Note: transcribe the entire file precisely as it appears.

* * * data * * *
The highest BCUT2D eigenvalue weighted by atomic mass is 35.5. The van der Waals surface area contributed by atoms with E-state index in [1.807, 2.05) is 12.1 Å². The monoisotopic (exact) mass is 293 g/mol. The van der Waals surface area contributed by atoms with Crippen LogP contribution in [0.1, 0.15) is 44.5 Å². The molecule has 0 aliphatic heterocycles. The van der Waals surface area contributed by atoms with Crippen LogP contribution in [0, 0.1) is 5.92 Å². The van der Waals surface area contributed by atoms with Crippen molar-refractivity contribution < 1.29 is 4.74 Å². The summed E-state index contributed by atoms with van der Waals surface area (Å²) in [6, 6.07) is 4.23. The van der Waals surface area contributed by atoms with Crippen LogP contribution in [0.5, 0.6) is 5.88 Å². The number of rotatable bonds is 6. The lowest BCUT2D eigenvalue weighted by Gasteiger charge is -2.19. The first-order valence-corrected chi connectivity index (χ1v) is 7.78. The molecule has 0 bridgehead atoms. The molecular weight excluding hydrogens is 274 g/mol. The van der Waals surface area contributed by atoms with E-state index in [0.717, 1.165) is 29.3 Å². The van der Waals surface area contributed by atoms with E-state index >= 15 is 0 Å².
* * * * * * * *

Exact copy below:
The highest BCUT2D eigenvalue weighted by atomic mass is 35.5. The van der Waals surface area contributed by atoms with E-state index in [1.807, 2.05) is 12.1 Å². The monoisotopic (exact) mass is 293 g/mol. The van der Waals surface area contributed by atoms with Crippen LogP contribution in [0.1, 0.15) is 44.5 Å². The molecule has 0 aliphatic heterocycles. The van der Waals surface area contributed by atoms with Crippen LogP contribution in [0, 0.1) is 5.92 Å². The van der Waals surface area contributed by atoms with Crippen molar-refractivity contribution < 1.29 is 4.74 Å². The summed E-state index contributed by atoms with van der Waals surface area (Å²) in [6, 6.07) is 4.23. The van der Waals surface area contributed by atoms with Crippen LogP contribution in [0.5, 0.6) is 5.88 Å². The number of rotatable bonds is 6. The lowest BCUT2D eigenvalue weighted by Gasteiger charge is -2.19. The first-order valence-corrected chi connectivity index (χ1v) is 7.78. The molecule has 0 bridgehead atoms. The molecular weight excluding hydrogens is 274 g/mol. The van der Waals surface area contributed by atoms with E-state index in [0.717, 1.165) is 29.3 Å². The van der Waals surface area contributed by atoms with E-state index >= 15 is 0 Å².